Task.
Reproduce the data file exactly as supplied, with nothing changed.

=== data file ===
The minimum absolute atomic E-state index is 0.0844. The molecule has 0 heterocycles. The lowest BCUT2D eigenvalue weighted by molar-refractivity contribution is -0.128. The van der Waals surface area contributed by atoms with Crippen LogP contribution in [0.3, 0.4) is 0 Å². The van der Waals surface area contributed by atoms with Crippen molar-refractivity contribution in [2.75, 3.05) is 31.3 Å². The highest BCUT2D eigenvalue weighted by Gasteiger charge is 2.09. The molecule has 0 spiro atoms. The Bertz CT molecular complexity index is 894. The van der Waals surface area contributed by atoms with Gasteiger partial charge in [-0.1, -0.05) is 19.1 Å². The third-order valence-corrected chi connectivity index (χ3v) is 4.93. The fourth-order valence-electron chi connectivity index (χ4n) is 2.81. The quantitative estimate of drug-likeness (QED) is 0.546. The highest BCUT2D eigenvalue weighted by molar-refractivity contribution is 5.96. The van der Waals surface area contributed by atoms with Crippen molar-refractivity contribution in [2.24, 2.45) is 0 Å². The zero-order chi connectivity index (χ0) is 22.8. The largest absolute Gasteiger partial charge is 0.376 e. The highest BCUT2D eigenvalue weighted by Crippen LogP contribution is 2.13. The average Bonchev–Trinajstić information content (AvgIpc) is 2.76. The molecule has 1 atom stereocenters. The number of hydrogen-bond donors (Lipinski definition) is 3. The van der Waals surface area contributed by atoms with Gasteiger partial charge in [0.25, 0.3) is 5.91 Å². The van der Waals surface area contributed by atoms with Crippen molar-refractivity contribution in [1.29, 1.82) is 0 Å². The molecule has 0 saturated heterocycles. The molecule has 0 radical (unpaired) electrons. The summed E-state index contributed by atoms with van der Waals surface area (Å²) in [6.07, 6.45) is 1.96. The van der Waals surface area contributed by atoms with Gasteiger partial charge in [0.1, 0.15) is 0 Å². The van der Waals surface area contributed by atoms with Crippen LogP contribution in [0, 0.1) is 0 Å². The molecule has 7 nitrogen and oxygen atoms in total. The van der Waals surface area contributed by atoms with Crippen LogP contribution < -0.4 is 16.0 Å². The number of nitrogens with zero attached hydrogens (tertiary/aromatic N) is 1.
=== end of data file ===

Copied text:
The minimum absolute atomic E-state index is 0.0844. The molecule has 0 heterocycles. The lowest BCUT2D eigenvalue weighted by molar-refractivity contribution is -0.128. The van der Waals surface area contributed by atoms with Crippen LogP contribution in [0.3, 0.4) is 0 Å². The van der Waals surface area contributed by atoms with Crippen molar-refractivity contribution in [2.75, 3.05) is 31.3 Å². The highest BCUT2D eigenvalue weighted by Gasteiger charge is 2.09. The molecule has 0 spiro atoms. The Bertz CT molecular complexity index is 894. The van der Waals surface area contributed by atoms with Gasteiger partial charge in [-0.1, -0.05) is 19.1 Å². The third-order valence-corrected chi connectivity index (χ3v) is 4.93. The fourth-order valence-electron chi connectivity index (χ4n) is 2.81. The quantitative estimate of drug-likeness (QED) is 0.546. The highest BCUT2D eigenvalue weighted by molar-refractivity contribution is 5.96. The van der Waals surface area contributed by atoms with Crippen molar-refractivity contribution in [2.24, 2.45) is 0 Å². The zero-order chi connectivity index (χ0) is 22.8. The largest absolute Gasteiger partial charge is 0.376 e. The highest BCUT2D eigenvalue weighted by Crippen LogP contribution is 2.13. The average Bonchev–Trinajstić information content (AvgIpc) is 2.76. The molecule has 1 atom stereocenters. The number of hydrogen-bond donors (Lipinski definition) is 3. The van der Waals surface area contributed by atoms with Gasteiger partial charge in [0.25, 0.3) is 5.91 Å². The van der Waals surface area contributed by atoms with Crippen molar-refractivity contribution in [1.29, 1.82) is 0 Å². The molecule has 0 saturated heterocycles. The molecule has 0 radical (unpaired) electrons. The summed E-state index contributed by atoms with van der Waals surface area (Å²) in [6.07, 6.45) is 1.96. The van der Waals surface area contributed by atoms with Gasteiger partial charge in [0.1, 0.15) is 0 Å². The van der Waals surface area contributed by atoms with Crippen LogP contribution in [0, 0.1) is 0 Å². The molecule has 7 nitrogen and oxygen atoms in total. The van der Waals surface area contributed by atoms with Crippen LogP contribution < -0.4 is 16.0 Å². The number of nitrogens with zero attached hydrogens (tertiary/aromatic N) is 1.